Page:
How Many Students are in Long-Distance Relationships?

By Paul A. Djupe

Lots of things change once you arrive on campus. One of them, as the conventional wisdom goes, is that relationship from the last bits of high school. That’s especially true when the college you attend is out of state – time and space put strains on relationships, especially when there’s a new dating pool. As we’ve found before, dating-adjacent relationships spike in the first year and then things slow down for a few years. But we shouldn’t think of long-distance dating as solely a first year gig. I had a gf at another college for awhile and then dated someone from a class year before mine, which we kept up when I went on to grad school. So, perhaps long distance dating is potentially an everyone experience. According to one study, 75% of students have been in a long-distance relationship.

In the October 2022 and February 2023 survey, we asked whether respondents were currently in a long-distance relationship (LDR). In October, 19.5% said yes, while 17.5% said yes by the spring, which is pretty stable. I was surprised to see that LDRs climb with class year – first years are the least likely to be in an LDR and seniors the most. However, those rates all drop by spring and the drop the most among seniors (~ 5%). Though we didn’t ask, I would assume that the senior rates reflect dating graduates and, at some point in senior year, life trajectories diverge.

The rates of LDR do not differ by gender – men, women, and trans students all have LDRs at the same rate. White students have the same rate as the overall number, while Black students are less likely (5%) and Hispanic students more likely (33%) to be in LDRs.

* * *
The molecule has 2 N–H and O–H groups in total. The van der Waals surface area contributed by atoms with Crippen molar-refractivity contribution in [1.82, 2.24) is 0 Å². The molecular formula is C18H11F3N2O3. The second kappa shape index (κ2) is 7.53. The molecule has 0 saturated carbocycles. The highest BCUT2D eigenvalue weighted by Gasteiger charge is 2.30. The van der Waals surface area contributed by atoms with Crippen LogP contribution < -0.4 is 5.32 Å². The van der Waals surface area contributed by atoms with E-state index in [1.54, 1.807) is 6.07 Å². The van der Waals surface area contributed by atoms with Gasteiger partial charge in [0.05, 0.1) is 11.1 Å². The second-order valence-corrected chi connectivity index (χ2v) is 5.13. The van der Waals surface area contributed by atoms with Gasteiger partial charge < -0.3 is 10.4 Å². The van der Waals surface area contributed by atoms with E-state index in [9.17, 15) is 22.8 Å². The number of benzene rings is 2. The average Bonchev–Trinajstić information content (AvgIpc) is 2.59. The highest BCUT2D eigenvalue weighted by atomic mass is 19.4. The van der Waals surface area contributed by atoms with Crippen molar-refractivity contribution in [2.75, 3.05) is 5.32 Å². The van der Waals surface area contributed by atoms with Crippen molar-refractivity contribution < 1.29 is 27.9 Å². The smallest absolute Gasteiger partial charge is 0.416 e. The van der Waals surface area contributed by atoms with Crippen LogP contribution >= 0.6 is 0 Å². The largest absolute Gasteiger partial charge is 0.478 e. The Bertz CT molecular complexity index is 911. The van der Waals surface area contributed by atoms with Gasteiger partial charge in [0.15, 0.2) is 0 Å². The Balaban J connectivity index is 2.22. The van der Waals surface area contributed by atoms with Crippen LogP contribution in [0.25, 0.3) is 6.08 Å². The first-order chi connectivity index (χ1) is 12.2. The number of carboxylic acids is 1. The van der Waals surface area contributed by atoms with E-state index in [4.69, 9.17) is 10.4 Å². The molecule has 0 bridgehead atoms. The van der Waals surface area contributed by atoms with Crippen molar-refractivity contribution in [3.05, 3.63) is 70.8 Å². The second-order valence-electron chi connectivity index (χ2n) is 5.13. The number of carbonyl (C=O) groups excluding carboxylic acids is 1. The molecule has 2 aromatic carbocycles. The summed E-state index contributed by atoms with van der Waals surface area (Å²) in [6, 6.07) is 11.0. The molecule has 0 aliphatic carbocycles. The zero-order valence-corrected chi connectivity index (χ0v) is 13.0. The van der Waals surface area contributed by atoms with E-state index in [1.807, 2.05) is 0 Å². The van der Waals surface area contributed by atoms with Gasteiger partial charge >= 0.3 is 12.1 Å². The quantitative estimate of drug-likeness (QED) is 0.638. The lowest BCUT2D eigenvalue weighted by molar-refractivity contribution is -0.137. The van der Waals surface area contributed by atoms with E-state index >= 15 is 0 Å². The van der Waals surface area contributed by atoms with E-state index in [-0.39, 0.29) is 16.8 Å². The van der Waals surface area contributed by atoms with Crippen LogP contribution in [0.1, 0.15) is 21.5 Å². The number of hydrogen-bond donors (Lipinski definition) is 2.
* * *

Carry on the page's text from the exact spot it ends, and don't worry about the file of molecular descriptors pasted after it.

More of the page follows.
I was curious whether being in an LDR had any social and academic ramifications. There are no differences between those in LDRs and not in terms of their GPAs, nor in terms of how much they study. The graph below shows that the link between doing work and GPAs doesn’t change by LDR status.

Lastly, I wanted to see if those in LDRs were less social, with the idea that LDRs can be considered a shield from being able to (or having to) socialize. We asked some social support questions (from how many people can you borrow $20, get a set of notes, etc.) and there’s no difference both groups have equal amounts of social support. I also checked drinking rates (binge drinking frequency) and those also are essentially identical. Lastly, I checked to see if students in LDRs join campus orgs more often and there, too, there’s essentially no difference (LDRs are ever so slightly engaged in more groups). OK, I also checked to see if those in LDRs are more religious because there’s at least one website dedicated to Christians being in LDRs – my read of that, for what it’s worth, is that they think high school relationships are more likely to be rooted in the church, and therefore worth preserving, because college-driven relationships are likely to break that bond. But they’re not more or less religious.

Given the realities of attending a college far from your home community (which is not true of all Denisonians, of course), contemplating a long-distance relationship is going to be a common issue. What I didn’t expect is that they’d be a growing issue across class years, which I’d guess is a function of dating across class years. They’re certainly more common in the fall versus spring. And there appear to be no academic or social consequences, which is interesting because, apparently, LDRs are stressful.

Paul A. Djupe is a local cyclist who runs the Data for Political Research minor. He started a few years ago in a bid to subsidize collective action. He’s on Twitter and you should be too, along with your president.

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